XTR & Mark It Zero
Reviewed for Shockya.com & BigAppleReviews.net linked from Rotten Tomatoes by: Harvey Karten
Director: Daniel Carsenty, Mohammed Abugeth
Screened at: Critics’ link, NYC, 11/3/21
Opens: November 14, 2021 at New York’s Cineapolis Chelsea

During the last U.S. presidential administration, the chief executive succeeded in banning legal immigration from seven Muslim countries. Mr. Trump declared that people from those areas were bound to include boatloads of terrorists. A similar situation can be found in Israel. The Israeli government threatens long prison terms for Bedouins in the Negev desert who are smuggled into Israel proper for jobs. Israel has a policy that appears paranoid; the belief that single men, people with no families, are more likely than those married with children to be up to no good, even supporters of Isis.

However the sophomore documentary photographed over twelve years by Daniel Carsenty and Mohammed Abugeth implies that Israel is wrong to forbid hard-working single Bedouins to find work in Israel’s black market. The Jewish state inflicts harsh punishment on the perpetrators, destroying their houses and even the houses of their neighbors who are considered collaborators.

Opening on Ali, an elderly sheep farmer suspected of being a spotter for a smuggler, the focus of the story is on thirty-something Hamouda who lives south of Hebron but cannot support his wife and kids on the twelve dollars a day he would receive in his native grounds. Better for him would be the forty-five dollars expected by Bedouins taking the risk of driving across the desert into Jerusalem and other Israeli cities. Hamouda keeps one hand on his cell phone and the other on the wheel, in regular communications with spotters. Those of us in the U.S. familiar with speeding interstate truck drivers would notice a similar attitude, communicating with their fellows on the road while looking out for police vehicles.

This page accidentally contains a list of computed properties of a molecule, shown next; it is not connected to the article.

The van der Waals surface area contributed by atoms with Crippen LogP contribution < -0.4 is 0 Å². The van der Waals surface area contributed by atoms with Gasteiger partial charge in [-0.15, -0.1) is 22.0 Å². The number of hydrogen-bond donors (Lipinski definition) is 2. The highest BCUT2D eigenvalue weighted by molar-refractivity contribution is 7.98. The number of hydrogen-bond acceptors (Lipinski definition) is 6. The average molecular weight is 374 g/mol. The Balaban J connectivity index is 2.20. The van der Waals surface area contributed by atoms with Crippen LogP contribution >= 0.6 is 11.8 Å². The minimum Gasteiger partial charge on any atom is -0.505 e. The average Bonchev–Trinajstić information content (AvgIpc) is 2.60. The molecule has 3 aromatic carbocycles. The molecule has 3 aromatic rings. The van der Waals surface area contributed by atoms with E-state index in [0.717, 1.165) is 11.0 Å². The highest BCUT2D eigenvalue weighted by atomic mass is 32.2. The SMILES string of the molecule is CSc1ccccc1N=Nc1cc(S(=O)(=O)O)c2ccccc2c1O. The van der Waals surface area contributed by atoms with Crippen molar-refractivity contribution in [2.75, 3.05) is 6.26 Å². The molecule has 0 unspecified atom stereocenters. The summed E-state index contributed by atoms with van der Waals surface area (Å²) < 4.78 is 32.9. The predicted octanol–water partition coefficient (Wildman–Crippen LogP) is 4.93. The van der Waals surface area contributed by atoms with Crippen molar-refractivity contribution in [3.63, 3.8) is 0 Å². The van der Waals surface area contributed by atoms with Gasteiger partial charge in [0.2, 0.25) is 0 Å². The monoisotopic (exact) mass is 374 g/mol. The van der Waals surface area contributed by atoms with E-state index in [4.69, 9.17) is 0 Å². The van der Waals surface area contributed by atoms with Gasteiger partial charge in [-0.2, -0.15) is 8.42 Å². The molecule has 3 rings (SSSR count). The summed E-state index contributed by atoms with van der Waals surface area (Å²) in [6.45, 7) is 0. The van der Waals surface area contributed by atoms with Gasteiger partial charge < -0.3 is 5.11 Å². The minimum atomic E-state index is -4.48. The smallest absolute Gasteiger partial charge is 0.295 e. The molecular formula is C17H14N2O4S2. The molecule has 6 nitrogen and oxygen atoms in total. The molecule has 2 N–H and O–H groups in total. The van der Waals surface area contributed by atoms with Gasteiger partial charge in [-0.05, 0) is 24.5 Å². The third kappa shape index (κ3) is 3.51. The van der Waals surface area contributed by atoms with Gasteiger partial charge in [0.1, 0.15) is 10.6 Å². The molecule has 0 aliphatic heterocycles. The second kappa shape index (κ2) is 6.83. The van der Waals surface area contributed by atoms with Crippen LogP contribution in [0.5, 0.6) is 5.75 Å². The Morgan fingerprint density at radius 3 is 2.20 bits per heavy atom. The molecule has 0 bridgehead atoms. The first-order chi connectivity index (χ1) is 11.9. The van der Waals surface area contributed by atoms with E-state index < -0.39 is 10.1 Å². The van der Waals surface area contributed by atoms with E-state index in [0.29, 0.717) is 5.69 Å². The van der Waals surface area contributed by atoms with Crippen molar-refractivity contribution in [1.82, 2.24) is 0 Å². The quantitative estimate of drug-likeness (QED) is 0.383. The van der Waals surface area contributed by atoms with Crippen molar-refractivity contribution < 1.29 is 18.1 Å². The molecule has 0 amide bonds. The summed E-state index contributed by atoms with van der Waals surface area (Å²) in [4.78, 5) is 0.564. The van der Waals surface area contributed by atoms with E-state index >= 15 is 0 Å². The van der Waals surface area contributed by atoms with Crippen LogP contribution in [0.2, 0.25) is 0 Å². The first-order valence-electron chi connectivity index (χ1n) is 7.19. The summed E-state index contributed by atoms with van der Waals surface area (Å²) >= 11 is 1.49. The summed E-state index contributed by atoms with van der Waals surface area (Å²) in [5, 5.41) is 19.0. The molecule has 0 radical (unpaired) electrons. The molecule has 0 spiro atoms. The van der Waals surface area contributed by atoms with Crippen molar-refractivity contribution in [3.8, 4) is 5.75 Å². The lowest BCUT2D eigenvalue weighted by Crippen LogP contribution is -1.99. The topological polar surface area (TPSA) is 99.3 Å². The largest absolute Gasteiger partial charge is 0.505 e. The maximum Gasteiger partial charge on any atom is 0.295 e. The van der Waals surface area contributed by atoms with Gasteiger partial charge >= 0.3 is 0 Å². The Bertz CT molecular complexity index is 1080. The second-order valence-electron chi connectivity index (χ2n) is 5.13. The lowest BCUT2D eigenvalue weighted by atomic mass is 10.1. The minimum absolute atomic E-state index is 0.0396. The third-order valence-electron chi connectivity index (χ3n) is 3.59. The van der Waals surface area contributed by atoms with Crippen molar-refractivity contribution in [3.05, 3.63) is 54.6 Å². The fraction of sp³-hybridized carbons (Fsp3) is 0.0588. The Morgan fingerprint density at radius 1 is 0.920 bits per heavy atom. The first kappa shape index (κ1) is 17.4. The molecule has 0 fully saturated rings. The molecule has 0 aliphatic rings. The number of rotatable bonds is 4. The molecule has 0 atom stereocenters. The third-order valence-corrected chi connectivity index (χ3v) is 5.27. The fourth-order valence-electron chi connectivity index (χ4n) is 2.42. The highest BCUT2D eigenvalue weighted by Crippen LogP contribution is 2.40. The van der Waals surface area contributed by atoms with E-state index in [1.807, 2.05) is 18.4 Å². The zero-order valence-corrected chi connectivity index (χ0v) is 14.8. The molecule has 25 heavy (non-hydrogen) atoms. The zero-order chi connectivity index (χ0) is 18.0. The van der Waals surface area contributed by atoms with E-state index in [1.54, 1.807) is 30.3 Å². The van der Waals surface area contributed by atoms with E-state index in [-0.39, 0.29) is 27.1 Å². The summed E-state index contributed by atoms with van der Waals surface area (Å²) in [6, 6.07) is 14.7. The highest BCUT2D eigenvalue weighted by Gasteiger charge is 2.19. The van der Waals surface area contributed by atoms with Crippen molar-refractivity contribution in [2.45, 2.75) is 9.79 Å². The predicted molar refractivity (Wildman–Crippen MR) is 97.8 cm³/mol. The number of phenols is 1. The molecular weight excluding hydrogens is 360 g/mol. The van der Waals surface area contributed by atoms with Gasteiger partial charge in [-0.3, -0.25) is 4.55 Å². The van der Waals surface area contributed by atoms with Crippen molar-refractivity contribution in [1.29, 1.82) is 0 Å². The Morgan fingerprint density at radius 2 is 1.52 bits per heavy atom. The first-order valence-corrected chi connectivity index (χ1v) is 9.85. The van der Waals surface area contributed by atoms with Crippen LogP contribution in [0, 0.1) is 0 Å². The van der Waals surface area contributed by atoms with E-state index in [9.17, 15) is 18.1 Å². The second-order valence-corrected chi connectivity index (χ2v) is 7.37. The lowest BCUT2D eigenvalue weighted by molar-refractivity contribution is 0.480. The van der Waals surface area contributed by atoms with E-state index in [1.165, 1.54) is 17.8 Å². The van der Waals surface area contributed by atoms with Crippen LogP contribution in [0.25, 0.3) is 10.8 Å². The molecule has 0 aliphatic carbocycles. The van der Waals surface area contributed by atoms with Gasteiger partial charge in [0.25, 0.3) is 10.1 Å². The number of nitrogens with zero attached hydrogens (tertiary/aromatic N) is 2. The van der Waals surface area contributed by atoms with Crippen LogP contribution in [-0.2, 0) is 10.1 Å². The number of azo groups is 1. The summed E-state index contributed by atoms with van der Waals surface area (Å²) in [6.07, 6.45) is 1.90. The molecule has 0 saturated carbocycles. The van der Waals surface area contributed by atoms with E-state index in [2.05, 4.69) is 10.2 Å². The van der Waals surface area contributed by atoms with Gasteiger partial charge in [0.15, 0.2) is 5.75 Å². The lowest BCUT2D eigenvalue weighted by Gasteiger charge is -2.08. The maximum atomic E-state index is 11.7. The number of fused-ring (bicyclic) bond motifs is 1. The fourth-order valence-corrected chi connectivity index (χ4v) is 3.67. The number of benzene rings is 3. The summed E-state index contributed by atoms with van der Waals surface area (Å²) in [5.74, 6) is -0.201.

Co-director Carsenty doubling as photographer with hand held cameras—seemingly several types formats including even i-Phone videos—shows that Hamouda and his cousin Ismail have little intention to give up their jobs as coyotes despite serving months in jail.

Surprisingly, despite the tough talk by Israeli soldiers who threaten smugglers with jail and who act in defiance of a Supreme Court ruling enjoining the destruction of houses, they allow the credentialed filmmakers to record the confrontations.

The film presents another putdown of Israeli arrogance, though a nuanced view might justify at least some of the harshness given the dangers that the state faces from Intifadas and terrorist attacks against innocent civilians. Obviously a budget production, “The Devil’s Drivers,” which appears to promise an action thriller by its very title, is not the sort of film an action-loving crowd would favor. Its ideal venues would be film festivals and arthouse theaters.

In Arabic with English subtitles.

90 minutes. © 2021 by Harvey Karten, Member, New York Film Critics Online

Story – B
Acting – B
Technical – B+
Overall – B

By Harvey Karten

Harvey Karten is the founder of the The New York Film Critics Online (NYFCO) an organization composed of Internet film critics based in New York City. The group meets once a year, in December, for voting on its annual NYFCO Awards.

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